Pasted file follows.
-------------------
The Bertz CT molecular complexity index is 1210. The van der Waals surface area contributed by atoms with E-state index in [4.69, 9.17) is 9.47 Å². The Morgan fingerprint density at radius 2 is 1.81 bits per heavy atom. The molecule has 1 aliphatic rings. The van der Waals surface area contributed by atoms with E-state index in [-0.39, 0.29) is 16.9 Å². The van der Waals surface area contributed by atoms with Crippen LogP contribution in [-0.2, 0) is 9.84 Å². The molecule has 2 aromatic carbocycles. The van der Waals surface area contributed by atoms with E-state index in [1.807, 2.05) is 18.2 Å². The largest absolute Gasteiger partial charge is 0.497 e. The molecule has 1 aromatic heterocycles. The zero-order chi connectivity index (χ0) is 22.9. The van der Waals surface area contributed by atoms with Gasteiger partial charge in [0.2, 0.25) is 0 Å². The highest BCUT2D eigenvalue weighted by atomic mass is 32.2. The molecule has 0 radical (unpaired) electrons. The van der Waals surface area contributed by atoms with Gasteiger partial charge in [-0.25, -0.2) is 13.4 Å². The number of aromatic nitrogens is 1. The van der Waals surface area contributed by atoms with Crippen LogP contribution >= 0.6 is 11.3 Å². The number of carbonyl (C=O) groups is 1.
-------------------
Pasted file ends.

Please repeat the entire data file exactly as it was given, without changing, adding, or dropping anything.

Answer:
The Bertz CT molecular complexity index is 1210. The van der Waals surface area contributed by atoms with E-state index in [4.69, 9.17) is 9.47 Å². The Morgan fingerprint density at radius 2 is 1.81 bits per heavy atom. The molecule has 1 aliphatic rings. The van der Waals surface area contributed by atoms with E-state index in [-0.39, 0.29) is 16.9 Å². The van der Waals surface area contributed by atoms with Crippen LogP contribution in [-0.2, 0) is 9.84 Å². The molecule has 2 aromatic carbocycles. The van der Waals surface area contributed by atoms with E-state index in [1.807, 2.05) is 18.2 Å². The largest absolute Gasteiger partial charge is 0.497 e. The molecule has 1 aromatic heterocycles. The zero-order chi connectivity index (χ0) is 22.9. The van der Waals surface area contributed by atoms with Gasteiger partial charge in [0.2, 0.25) is 0 Å². The highest BCUT2D eigenvalue weighted by atomic mass is 32.2. The molecule has 0 radical (unpaired) electrons. The van der Waals surface area contributed by atoms with Gasteiger partial charge in [-0.25, -0.2) is 13.4 Å². The number of aromatic nitrogens is 1. The van der Waals surface area contributed by atoms with Crippen LogP contribution >= 0.6 is 11.3 Å². The number of carbonyl (C=O) groups is 1.